I have since performed the skit for my own students as a way of teaching them nonverbal gestures and the language of space BEFORE I ask them to perform. I ask students to create and perform their skits based on my mini directions, and I do it in the space of one class period to reduce the stakes of the assignment and induce spontaneity. I also ask students to comment on well-played gestures or to replay a concept with different gestures.
While the skits themselves are priceless journeys into exploring spatial and gestural codes, it is what happens after the skits that surprises me. After spending 20 minutes decoding nonverbal skits with their eyes, a small transformation has occurred. I walk to the front of the classroom and see they are all sitting with their laptops open, as usual, but they’re not looking at the laptop screen, they’re not looking off into space, they’re looking straight at ME. All of their eyes are on me. The attention of their eyes has been recalibrated and retrained to look at me rather than just listen to me. Their eyes respond to me as an embodied classroom interface.
On the surface, the nonverbal skits seem silly. What kind of academic development occurs in a room full of adults goofing around? But I’d like to demonstrate a small series of the payoffs.
In Cathy Davidson’s discussion of the future workplace, she focuses on the changing needs of the 21st century concept of work—which is no longer a place, but rather a mode of thinking. Consequently, the informal free time we spend with colleagues (or classmates) is lost. Davidson points to IBM’s Chuck Hamilton’s belief that “playfulness is part of creative, innovative, collaborative, productive work.” He creates a space in Second Life for his colleagues to informally and personally interact with one another.
If play is so valuable, why do we leave it to chance? Why do we leave it up to students and workers to decide what constitutes play in a face to face setting? With nonverbal skits, students are playing together in a planned interface.
Many of us ask students in the composition classroom to perform rhetorical analysis of an advertisement. I also ask students to re-create the advertisement in terms of their lived and embodied reality of a product. A student creates a parody of an old Tabasco ad from 1959. The student dramatizes the physical impact of Tabasco when it is consumed with the frequency the ad encourages.
Many of us ask students to reflect on their identities as X. To identify themselves as consumers, I ask them to conduct experiments with photo documentaries. This student documents the excess of owning TWO coffee mugs. In composing her essay, she physically enacts lessons in redundancy, both in objects and in rhetoric. If a second coffee mug does not add anything to her life except the burden of more weight (or more text), then it does more harm than good.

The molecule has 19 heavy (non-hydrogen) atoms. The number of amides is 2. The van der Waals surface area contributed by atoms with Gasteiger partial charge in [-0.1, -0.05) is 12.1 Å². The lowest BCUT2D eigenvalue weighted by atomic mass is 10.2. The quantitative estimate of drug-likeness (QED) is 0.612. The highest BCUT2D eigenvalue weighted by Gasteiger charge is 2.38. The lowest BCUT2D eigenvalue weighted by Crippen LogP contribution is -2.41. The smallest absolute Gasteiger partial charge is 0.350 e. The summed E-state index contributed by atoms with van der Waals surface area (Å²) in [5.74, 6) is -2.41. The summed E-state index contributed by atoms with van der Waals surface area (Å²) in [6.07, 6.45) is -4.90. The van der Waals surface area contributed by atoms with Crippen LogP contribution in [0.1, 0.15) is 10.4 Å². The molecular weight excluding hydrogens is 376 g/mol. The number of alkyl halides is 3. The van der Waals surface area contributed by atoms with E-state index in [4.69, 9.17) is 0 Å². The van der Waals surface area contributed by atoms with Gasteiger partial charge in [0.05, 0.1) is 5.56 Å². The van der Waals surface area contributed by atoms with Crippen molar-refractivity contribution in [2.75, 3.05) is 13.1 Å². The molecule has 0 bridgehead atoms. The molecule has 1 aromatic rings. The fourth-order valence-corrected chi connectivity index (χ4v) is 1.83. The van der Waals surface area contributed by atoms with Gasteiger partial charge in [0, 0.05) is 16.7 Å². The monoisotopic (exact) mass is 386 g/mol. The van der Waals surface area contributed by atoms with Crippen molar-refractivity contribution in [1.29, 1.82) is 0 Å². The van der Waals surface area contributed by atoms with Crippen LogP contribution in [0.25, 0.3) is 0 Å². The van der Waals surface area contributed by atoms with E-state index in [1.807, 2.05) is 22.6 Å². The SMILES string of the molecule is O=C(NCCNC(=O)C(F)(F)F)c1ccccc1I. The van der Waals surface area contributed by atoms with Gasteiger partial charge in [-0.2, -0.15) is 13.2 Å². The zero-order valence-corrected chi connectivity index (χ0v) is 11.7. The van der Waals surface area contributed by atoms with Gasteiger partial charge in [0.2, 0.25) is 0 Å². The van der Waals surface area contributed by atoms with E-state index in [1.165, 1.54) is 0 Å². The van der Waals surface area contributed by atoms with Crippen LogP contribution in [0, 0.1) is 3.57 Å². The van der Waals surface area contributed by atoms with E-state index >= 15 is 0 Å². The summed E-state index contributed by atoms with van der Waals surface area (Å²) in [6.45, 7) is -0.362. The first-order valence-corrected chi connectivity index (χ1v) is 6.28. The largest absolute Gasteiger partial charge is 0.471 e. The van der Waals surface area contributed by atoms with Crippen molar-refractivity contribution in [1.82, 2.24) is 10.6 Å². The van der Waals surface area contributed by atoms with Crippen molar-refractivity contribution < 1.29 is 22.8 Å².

[Omitted from Live Presentation]
A student once presented this famous image to my class as an object of study for visual rhetoric. The student pointed out the romance depicted in the setting, the embrace, the onlookers, the contrast. The student saw what others had seen for decades. But what he and others couldn’t see were the gestures. So we put ourselves in the position of the woman: her face squished, her arm limp—not in a passion, but in de-attachment. And then we become the sailor: the man, with his left arm locking the woman into his embrace, locking her head into a forceful kiss. Not so romantic. Only in the last year have we seen accounts that critique this once-acclaimed romantic photograph.
We communicate relationships of power, aggression, insult, and fear via nonverbal gestures. In embodying the gestures we see in the media, we’re practicing empathy. We’re reading body language in a way that moves us to identify with others, with people who seem so different from ourselves.
With everything shocking in this world available on YouTube, it’s not enough to do these lessons via video messaging. What happens in the real life of the student? In the embodied life? In the live-stage life?
Consider how we are sitting. Face forward. Bent in the shape of a chair. Our main physical interaction is the traditional one from speaker to audience. So why are they even sitting here together when we could be home on our computers?
Let’s take a moment to reflect on all of the talks in this panel with a small interactive activity. Academic Speed Dating.
 From Wikipedia: “V-J Day in Times Square is a photograph by Alfred Eisenstaedt that portrays an American sailor kissing a woman in a white dress on Victory over Japan Day (V-J Day) in Times Square, New York City, on August 14, 1945.”
 On September 30, 2012, the anonymous feminist blogger named Leopard writes “The Kissing Sailor, or ‘The Selective Blindness of Rape Culture’”—and raises the support and fury of many.